Robert Gardner was a first in so many ways. He was at the age of twenty-five in the Scotland team that played in the very first international in 1872. Furthermore he was its captain, Scotland's first captain, and its organiser. Moreover, he was the game's first known tactician, in four ways. The first was team-make-up. It is generally stated that all members of the eleven were from the Queen's Park club. It is not quite correct. The Smith brothers were then turning out for South Norwood in London, although they had both been Queen's Park players and were still members. Moreover right full-back, William Ker, had been captain of rival club Granville and had been effectively co-opted. Perhaps Gardner did not fancy his own club's right back. And then there is Alex Rhind. Queen's Park own history has it that he was a 2nd-team player, promoted for perhaps one game only. He would soon return to his native Aberdeen and seemingly cease to play at all. The second was the shape of the team. The English game had a goalkeeper, a full-back, one or two half-backs and seven or eight forwards. Gardner's team took the field with two full-backs and two half-backs. Moreover they formed a box-four defence, which contracted together under attack and expanded out of defence, with Gardner in goal no doubt calling the shots. It was a system that almost immediately adopted throughout the football World, albeit that was limited to Scotland and England with Wales soon to join.
And there was the first doctoring of the pitch. Although offered a rugby ground for free he chose Hamilton Crescent, Glasgow for a fee of £20, a not inconsiderable sum then. The reason was possibly that the the rugby field was too like the large ones played on in England and Gardner wanted a much more controllable space that a smaller, essentially cricket-ground offered. And the result was that a widely expected England win was turned into a 0-0 draw. And finally there was Gardner's playing style itself. Initially he played as a forward. Indeed in that first international he played part of the game up-front. But as a goalkeeper he is credited with introducing the now basic technique of advancing from the line to "narrow the angle".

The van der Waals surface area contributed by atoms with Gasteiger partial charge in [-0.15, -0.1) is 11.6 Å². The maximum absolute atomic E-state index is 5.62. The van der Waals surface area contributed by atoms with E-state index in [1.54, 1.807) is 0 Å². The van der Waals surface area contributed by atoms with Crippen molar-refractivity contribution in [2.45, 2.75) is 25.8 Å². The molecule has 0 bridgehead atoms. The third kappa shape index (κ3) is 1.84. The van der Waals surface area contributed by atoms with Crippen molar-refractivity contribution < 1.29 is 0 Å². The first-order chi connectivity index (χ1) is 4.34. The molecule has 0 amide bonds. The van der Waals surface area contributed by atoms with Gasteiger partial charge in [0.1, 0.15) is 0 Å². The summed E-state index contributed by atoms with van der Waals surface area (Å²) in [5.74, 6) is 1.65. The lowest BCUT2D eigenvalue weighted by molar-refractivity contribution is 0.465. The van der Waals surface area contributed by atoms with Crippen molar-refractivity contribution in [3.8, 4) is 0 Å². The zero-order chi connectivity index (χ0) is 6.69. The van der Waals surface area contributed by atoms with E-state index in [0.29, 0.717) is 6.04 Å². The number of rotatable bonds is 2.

It would seem Robert Gardner was a man with firm footballing ideas. Indeed depictions show him as fearsome and everything we know about his relatively short, future life points in general to him being thought and being certainly strong-minded, perhaps opinionated, possibly even difficult. He was born in 1847 in Glasgow but his family origin on both sides was Paisley. In 1861 he was already working as a clerk. In 1871, still with his parents, Robeet and Janet nee Cochran, at 22 Clyde Place in Tradeston he was working as an Assistant Commercial Traveller, a salesman, and had been Queen's Park's captain for several seasons. Queen's Park had been founded in 1867. A letter of his as Queen's Park Secretary, dated 1868, is the oldest, surviving one pertaining to the game. He then married seemingly well, in Paisley in 1873 to Mary Arrol, the cousin of William Arrol, later Sir William Arrol, the renown civil engineer but son of a humble cotton-spinner. With her he was to have three sons, Robert, James and Alexander.
That same year, 1873, he again was in goal for Scotland in the second international and was one of the members of the Scottish Football Association committee on its foundation. President was Archibald Campbell of Clydesdale. However, this was perhaps a turning-point. For reasons that were never explained, whilst at the end of 1873 Gardner led the Queen's Park team that travelled to Edinburgh for a demonstration match, by the end of the 1873-74 he, and his great friend and fellow international, David Wotherspoon, a witness at his wedding, had transferred their loyalties and to Clydesdale. It meant that, whilst he remained goalkeeper in the national team against England in March 1874 and again a year later at the insistence of Queen's Park he was no longer captain. In fact he would never be captain again.